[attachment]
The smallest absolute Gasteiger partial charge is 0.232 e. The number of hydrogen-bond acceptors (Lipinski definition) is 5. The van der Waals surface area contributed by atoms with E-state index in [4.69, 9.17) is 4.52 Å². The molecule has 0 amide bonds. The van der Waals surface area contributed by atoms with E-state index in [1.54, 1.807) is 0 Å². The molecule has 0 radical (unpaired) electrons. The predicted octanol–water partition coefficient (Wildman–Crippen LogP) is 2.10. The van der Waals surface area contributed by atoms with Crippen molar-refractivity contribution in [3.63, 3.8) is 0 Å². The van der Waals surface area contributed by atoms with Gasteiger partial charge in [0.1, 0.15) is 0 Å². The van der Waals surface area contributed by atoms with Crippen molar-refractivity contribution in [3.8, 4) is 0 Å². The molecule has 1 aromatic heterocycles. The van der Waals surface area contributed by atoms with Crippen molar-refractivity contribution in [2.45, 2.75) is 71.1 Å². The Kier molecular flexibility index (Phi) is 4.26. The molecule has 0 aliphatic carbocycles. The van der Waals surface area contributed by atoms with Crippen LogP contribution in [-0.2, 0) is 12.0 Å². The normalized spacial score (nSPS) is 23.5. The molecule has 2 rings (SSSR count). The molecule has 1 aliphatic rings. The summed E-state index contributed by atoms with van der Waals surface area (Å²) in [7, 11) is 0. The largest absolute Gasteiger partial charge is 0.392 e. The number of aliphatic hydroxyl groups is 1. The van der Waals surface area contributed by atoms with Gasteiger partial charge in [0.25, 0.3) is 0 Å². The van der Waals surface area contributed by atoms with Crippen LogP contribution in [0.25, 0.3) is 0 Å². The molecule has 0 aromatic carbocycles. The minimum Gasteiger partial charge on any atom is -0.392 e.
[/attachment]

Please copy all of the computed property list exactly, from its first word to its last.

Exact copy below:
The smallest absolute Gasteiger partial charge is 0.232 e. The number of hydrogen-bond acceptors (Lipinski definition) is 5. The van der Waals surface area contributed by atoms with E-state index in [4.69, 9.17) is 4.52 Å². The molecule has 0 amide bonds. The van der Waals surface area contributed by atoms with E-state index in [1.54, 1.807) is 0 Å². The molecule has 0 radical (unpaired) electrons. The predicted octanol–water partition coefficient (Wildman–Crippen LogP) is 2.10. The van der Waals surface area contributed by atoms with Crippen molar-refractivity contribution in [3.63, 3.8) is 0 Å². The van der Waals surface area contributed by atoms with Gasteiger partial charge in [0.1, 0.15) is 0 Å². The van der Waals surface area contributed by atoms with Crippen molar-refractivity contribution in [3.8, 4) is 0 Å². The molecule has 1 aromatic heterocycles. The van der Waals surface area contributed by atoms with Crippen molar-refractivity contribution in [2.45, 2.75) is 71.1 Å². The Kier molecular flexibility index (Phi) is 4.26. The molecule has 0 aliphatic carbocycles. The van der Waals surface area contributed by atoms with Crippen LogP contribution in [-0.2, 0) is 12.0 Å². The normalized spacial score (nSPS) is 23.5. The molecule has 2 rings (SSSR count). The molecule has 1 aliphatic rings. The summed E-state index contributed by atoms with van der Waals surface area (Å²) in [7, 11) is 0. The largest absolute Gasteiger partial charge is 0.392 e. The number of aliphatic hydroxyl groups is 1. The van der Waals surface area contributed by atoms with Gasteiger partial charge in [0.25, 0.3) is 0 Å². The van der Waals surface area contributed by atoms with Crippen LogP contribution in [0.25, 0.3) is 0 Å². The molecule has 0 aromatic carbocycles. The minimum Gasteiger partial charge on any atom is -0.392 e.